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Did You Know, December 25, 2023

As is fitting in an anniversary year, we have been looking back over the museum’s past 10 years in its current location.  But not only that: we have also been looking back over events that affected our community, spurred on by reading base newspapers from the 1960s that University of Mary Washington students recently scanned for us.  This month we have looked back at the bombing of Pearl Harbor and the creation of two monuments to memorialize it, the unexpected death of a beloved president, and the celebration of Christmas on the Dahlgren naval base. (You can read these at There is one more event from the 1960s that we want to look back on this month. 


The December 24, 1968, edition of The Laboratory Log paid tribute to the Apollo 8 mission, in which Commander Frank Borman, Command Module Pilot Jim Lovell, and Lunar Module Pilot Bill Anders left earth on December 21st in a Saturn V SA-503 rocket, attempted and successfully completed the first manned lunar orbit with ten trips around the moon, and landed safely back on earth on December 27th.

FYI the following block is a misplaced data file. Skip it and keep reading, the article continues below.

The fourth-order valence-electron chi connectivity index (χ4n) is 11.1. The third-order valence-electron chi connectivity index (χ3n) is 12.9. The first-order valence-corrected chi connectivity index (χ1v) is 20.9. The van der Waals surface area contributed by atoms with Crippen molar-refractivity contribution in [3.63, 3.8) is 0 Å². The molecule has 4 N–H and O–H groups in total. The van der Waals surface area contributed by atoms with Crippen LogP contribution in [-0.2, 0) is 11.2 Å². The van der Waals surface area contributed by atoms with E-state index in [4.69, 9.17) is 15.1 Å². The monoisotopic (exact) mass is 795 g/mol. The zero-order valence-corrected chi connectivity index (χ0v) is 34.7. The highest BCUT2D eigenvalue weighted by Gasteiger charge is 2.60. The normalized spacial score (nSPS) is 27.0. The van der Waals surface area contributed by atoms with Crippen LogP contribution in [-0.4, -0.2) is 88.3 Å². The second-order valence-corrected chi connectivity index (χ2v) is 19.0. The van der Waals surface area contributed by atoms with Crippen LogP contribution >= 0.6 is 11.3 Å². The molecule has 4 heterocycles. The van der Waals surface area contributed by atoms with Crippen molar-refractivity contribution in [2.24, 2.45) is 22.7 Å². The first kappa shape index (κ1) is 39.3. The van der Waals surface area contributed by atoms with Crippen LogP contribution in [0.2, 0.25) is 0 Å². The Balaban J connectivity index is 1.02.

Several items of interest occurred on this mission.  On their fourth orbit, Anders took the iconic photo known as “Earthrise.”  In the second of their six television broadcasts, during their ninth orbit, each man read a portion of the creation story from Genesis and signed off with: “And from the crew of Apollo 8, we close with good night, good luck, a Merry Christmas and God bless all of you – all of you on the good Earth.”  The Wikipedia article on the mission states: “It is estimated that a quarter of the people alive at the time saw – either live or delayed – [that] transmission.”  When contact with Earth was regained after successfully performing the first manned trans-Earth injection, Lovell announced: “Please be informed, there is a Santa Claus.”  On Christmas, the crew was surprised with gifts from their wives and a turkey dinner with stuffing.


After a recent Facebook post by Space Geek Central about the Apollo 8 mission, several commenters reminisced about gathering together as a family at Christmastime to watch the broadcasts, something they remember vividly to this day.  If you have memories of those broadcasts, we would love to hear them.  You can share them in a comment on the related post on our Facebook page or email them to us at


Caption: Cover image from the December 24, 1968, edition of The Laboratory Log of the U.S. Naval Weapons Laboratory, Dahlgren, VA.

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